Who should you invite onto a customer advisory board?
Once it is decided whether there will be a single board or multiple, there then needs to be work on ensuring that the right individuals are invited. This means getting a good mix that is a fair representation of your customer base.
If you aren’t creating multiple boards, for example, you want to have a board that accurately represents a split between enterprise customers and small-to-medium sized brands; or affluent customers and regular customers; different age groups; and different spenders.
Heather McCloskey advises: “One rule of thumb is that the 80-20 rule should apply: You want people from the 20% of your customers that make up 80% of your revenue. Depending on your actual customer base and revenue model, that may not be possible, but it’s definitely a good idea to include your largest customers.”
Try to get good representation from knowledgeable users and customer champions, but not so many that they are over-represented and will skew the discussions. It is also important to ensure that the customers you invite are engaged and enthusiastic, as filling boards with those who aren’t committed will limit their effectiveness.
Bouck advises: “Focus on people who will be open-minded and who will be invested in you. Maybe most important, choose those who will give you honest feedback. Too often, I see companies form a CAB purely of high-profile individuals, thinking if they’re associated with the company, it will by default attract other customers. I would argue that your first priority should not be about what the public thinks about your advisory board…it should go back to the North star – the purpose of the CAB, which is to help you and your peers solve some hard problems. It’s fine to recruit a few high-profile individuals, but prioritise those who will give you the best insights.”
How can you encourage customers to join an advisory board?
Of course, it may be the case that customers will need some convincing to participate. Therefore, it is important to reflect how prestigious it is to be asked to participate when sending the invitations. Ensure that the invites come from a senior executive or - even better - the CEO, which should ensure that the invitation is taken seriously. Detail the expectations and requirements of the advisory board, including things such as travel information.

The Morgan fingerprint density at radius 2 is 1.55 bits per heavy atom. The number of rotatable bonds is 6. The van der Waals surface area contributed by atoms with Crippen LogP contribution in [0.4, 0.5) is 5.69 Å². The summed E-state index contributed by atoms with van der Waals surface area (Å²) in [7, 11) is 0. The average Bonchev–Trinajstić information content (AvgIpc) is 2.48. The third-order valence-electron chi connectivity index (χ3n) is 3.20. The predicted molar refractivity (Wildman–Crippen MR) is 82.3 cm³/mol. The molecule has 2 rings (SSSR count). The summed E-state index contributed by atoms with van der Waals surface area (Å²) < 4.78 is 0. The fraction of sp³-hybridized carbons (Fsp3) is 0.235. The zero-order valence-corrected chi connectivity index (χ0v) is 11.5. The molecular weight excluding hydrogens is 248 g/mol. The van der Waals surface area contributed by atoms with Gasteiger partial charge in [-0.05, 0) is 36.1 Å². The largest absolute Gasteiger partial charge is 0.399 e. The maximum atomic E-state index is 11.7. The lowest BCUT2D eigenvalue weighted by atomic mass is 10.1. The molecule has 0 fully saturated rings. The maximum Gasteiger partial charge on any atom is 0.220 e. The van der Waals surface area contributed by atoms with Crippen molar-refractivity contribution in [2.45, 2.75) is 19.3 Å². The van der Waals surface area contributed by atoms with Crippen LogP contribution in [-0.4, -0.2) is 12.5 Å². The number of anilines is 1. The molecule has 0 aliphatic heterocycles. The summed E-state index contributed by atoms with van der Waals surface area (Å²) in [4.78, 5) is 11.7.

Many customers will inevitably be thinking: what’s in it for me? So McCloskey recommends that you detail the following benefits:
The advisory board is a forum to voice concerns, make recommendations and influence the direction of a product they rely on.
It is a chance to network with peers, build connections, and discuss topical issues.
Attendees will be sharing best practices and additional uses for the product.
Those on the board will have early access to new features and functionality.
Attendees will have access to the company’s executives.
To further sweeten the deal, you should also offer free meals and (good quality) accommodation.
With your customer advisory board/s built, you now have to focus on ensuring that the board meetings are as effective as possible. This means understanding how frequently they should be held, where they should be held, and what should happen on the day. And this information will be shared in the next article: How to ensure your customer advisory board meetings are a success.
Neil Davey is the managing editor of MyCustomer. An experienced business journalist and editor, Neil has worked on a variety of newspapers, magazines and websites over the past 20 years, including Internet Works, CXO magazine and Business Management. He joined MyCustomer in 2007.